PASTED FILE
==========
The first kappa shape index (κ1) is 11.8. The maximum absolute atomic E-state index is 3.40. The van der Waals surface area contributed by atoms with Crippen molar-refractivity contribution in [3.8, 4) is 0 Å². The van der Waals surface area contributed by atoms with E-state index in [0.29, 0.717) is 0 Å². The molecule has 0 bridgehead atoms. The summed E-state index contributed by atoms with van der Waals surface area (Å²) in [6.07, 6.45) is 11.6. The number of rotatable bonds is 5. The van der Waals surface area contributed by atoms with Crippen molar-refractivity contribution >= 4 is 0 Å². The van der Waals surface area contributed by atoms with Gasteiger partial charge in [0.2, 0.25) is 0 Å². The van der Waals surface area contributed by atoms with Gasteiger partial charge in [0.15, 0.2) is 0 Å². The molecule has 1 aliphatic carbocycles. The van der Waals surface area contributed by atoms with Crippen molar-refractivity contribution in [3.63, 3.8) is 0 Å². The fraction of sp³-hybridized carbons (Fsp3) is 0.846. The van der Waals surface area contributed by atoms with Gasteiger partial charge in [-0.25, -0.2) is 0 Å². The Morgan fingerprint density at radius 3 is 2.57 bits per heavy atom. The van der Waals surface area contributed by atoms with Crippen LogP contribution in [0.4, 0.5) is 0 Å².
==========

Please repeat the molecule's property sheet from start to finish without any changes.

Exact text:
The first kappa shape index (κ1) is 11.8. The maximum absolute atomic E-state index is 3.40. The van der Waals surface area contributed by atoms with Crippen molar-refractivity contribution in [3.8, 4) is 0 Å². The van der Waals surface area contributed by atoms with E-state index in [0.29, 0.717) is 0 Å². The molecule has 0 bridgehead atoms. The summed E-state index contributed by atoms with van der Waals surface area (Å²) in [6.07, 6.45) is 11.6. The number of rotatable bonds is 5. The van der Waals surface area contributed by atoms with Crippen molar-refractivity contribution >= 4 is 0 Å². The van der Waals surface area contributed by atoms with Gasteiger partial charge in [0.2, 0.25) is 0 Å². The van der Waals surface area contributed by atoms with Gasteiger partial charge in [0.15, 0.2) is 0 Å². The molecule has 1 aliphatic carbocycles. The van der Waals surface area contributed by atoms with Crippen molar-refractivity contribution in [3.63, 3.8) is 0 Å². The fraction of sp³-hybridized carbons (Fsp3) is 0.846. The van der Waals surface area contributed by atoms with Gasteiger partial charge in [-0.25, -0.2) is 0 Å². The Morgan fingerprint density at radius 3 is 2.57 bits per heavy atom. The van der Waals surface area contributed by atoms with Crippen LogP contribution in [0.4, 0.5) is 0 Å².